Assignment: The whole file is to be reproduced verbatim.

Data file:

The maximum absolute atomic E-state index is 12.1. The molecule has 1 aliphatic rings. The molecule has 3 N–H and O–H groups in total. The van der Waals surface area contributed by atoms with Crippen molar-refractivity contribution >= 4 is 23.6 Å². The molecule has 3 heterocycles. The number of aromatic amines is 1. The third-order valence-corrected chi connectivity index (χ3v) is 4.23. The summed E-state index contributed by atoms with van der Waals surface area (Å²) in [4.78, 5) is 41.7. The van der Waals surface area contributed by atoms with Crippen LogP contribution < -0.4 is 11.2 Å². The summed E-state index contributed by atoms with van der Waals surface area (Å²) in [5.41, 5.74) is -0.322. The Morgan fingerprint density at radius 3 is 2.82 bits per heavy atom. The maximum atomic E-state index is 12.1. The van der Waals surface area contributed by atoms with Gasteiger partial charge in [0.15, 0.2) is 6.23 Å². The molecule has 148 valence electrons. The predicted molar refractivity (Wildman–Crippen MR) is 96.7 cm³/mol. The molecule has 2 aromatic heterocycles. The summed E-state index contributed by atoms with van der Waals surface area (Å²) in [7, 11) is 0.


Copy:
The maximum absolute atomic E-state index is 12.1. The molecule has 1 aliphatic rings. The molecule has 3 N–H and O–H groups in total. The van der Waals surface area contributed by atoms with Crippen molar-refractivity contribution >= 4 is 23.6 Å². The molecule has 3 heterocycles. The number of aromatic amines is 1. The third-order valence-corrected chi connectivity index (χ3v) is 4.23. The summed E-state index contributed by atoms with van der Waals surface area (Å²) in [4.78, 5) is 41.7. The van der Waals surface area contributed by atoms with Crippen LogP contribution < -0.4 is 11.2 Å². The summed E-state index contributed by atoms with van der Waals surface area (Å²) in [5.41, 5.74) is -0.322. The Morgan fingerprint density at radius 3 is 2.82 bits per heavy atom. The maximum atomic E-state index is 12.1. The van der Waals surface area contributed by atoms with Gasteiger partial charge in [0.15, 0.2) is 6.23 Å². The molecule has 148 valence electrons. The predicted molar refractivity (Wildman–Crippen MR) is 96.7 cm³/mol. The molecule has 2 aromatic heterocycles. The summed E-state index contributed by atoms with van der Waals surface area (Å²) in [7, 11) is 0.